3. Once you've checked out Ruben van Marroquin's work, look at the glue and thread wrapped sculptures of Anton AlvarezFound via Pattern Pulp. Pattern Pulp, I love you.

4. I can't get the "paintings," a.k.a. pieced tapestries, of Canadian artist Brent Wadden out of my head. He weaves small textiles using recycled or discarded materials on a loom, sews them together, and then mounts the larger textile on canvas. He studied at the Nova Scotia College of Art and Design and he's hot stuff right now. Source: The Globe and Mail Travel section. Don't ask me when.

Wednesday, May 6, 2015

Rebecca Roberts @ BIG in Nova Scotia, MSVU

Svava Juliusson (foreground) and Rebecca Roberts (painting); Photo © Karen Thiessen, 2014
Last September I saw the Big in Nova Scotia exhibition at the Mount Saint Vincent University Art Gallery near Halifax. The show, curated by Ingrid Jenkner, ran from August 23 to September 28, 2014 and featured the work of nine artists. Painting, sculpture, and textile-based work made within a 33 year time-span (1980 to 2013) were included and, as the title suggests, all the artworks in this exhibition were BIG.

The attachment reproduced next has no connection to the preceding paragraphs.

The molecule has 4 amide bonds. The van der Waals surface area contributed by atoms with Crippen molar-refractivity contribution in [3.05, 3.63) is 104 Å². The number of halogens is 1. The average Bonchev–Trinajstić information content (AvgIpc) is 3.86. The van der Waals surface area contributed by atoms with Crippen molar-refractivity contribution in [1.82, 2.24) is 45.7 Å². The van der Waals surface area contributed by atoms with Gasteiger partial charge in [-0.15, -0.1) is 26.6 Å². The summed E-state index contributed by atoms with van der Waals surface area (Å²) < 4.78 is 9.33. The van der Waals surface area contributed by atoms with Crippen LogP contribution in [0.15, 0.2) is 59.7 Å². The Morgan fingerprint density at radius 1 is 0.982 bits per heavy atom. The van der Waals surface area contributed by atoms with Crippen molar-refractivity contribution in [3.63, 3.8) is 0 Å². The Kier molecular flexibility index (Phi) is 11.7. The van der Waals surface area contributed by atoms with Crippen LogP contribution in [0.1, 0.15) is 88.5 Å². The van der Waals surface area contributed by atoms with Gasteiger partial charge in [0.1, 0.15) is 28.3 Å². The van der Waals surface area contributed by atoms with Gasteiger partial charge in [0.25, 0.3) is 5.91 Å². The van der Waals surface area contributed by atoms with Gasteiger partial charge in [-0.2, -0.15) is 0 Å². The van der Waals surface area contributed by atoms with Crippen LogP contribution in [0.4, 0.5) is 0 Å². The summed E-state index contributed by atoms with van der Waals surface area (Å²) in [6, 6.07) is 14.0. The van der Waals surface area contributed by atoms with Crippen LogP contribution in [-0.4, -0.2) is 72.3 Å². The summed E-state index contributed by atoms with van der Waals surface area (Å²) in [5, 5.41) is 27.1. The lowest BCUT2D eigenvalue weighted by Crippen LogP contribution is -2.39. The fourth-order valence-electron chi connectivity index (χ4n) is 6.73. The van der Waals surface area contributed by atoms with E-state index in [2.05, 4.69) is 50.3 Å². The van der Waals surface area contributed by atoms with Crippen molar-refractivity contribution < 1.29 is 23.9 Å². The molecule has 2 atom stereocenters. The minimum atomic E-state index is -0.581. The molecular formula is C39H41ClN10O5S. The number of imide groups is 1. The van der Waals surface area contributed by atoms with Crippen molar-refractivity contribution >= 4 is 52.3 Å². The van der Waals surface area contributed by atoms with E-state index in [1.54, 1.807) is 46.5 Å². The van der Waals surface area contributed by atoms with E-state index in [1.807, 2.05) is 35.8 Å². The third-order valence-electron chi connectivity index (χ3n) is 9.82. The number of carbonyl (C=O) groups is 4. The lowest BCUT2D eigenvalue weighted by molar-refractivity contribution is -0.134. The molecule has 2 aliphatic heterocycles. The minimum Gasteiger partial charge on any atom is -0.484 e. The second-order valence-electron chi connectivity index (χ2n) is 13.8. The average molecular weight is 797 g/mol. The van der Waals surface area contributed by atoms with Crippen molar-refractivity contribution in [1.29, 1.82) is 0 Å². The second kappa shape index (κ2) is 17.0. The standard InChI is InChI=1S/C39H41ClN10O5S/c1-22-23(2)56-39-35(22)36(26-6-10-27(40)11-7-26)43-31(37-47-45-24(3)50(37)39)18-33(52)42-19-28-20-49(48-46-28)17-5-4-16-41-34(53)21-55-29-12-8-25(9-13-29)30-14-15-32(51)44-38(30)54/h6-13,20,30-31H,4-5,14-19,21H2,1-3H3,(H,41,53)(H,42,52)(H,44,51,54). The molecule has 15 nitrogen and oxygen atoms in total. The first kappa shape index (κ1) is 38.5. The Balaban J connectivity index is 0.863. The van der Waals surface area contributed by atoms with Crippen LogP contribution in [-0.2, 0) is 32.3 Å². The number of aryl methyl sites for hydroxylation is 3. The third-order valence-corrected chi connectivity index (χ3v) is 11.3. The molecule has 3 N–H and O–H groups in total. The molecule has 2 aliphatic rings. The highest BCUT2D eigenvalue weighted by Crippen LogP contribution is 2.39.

One highlight was seeing Rebecca Roberts' sprawling oil on birch plywood painting Untitled in its entirety. It's 74.8 X 8 m (installed) and was painted in 2000. Roberts and I were at NSCAD at the same time and I remember seeing one section or a study for this painting in the Anna Leonowens Gallery. If I remember correctly, this is a self-portrait.
Rebecca Roberts Untitled detail; Photo © Karen Thiessen, 2014
The painting is modular, and this was the first time that it had been exhibited in the MSVU Art Gallery in its entirety.
Rebecca Roberts Untitled detail; Photo © Karen Thiessen, 2014
Roberts was born in Halifax in 1977 and now resides in Brooklyn, New York.
Rebecca Roberts Untitled detail; Photo © Karen Thiessen, 2014
The painting sat in her mother's basement until 2013, when she donated it to the MSVU Art Gallery. I'm grateful that it is finally seeing the light of day. 
Rebecca Roberts Untitled detail; Photo © Karen Thiessen, 2014
The painting is a fractured narrative, it is one of intimacy and vulnerability.
Rebecca Roberts Untitled detail; Photo © Karen Thiessen, 2014
Rebecca Roberts is the author of the quirky blog Manna from Brooklyn and set aside her paint brushes to be a wrangler of words.
Rebecca Roberts Untitled detail; Photo © Karen Thiessen, 2014
All the photos were taken with permission.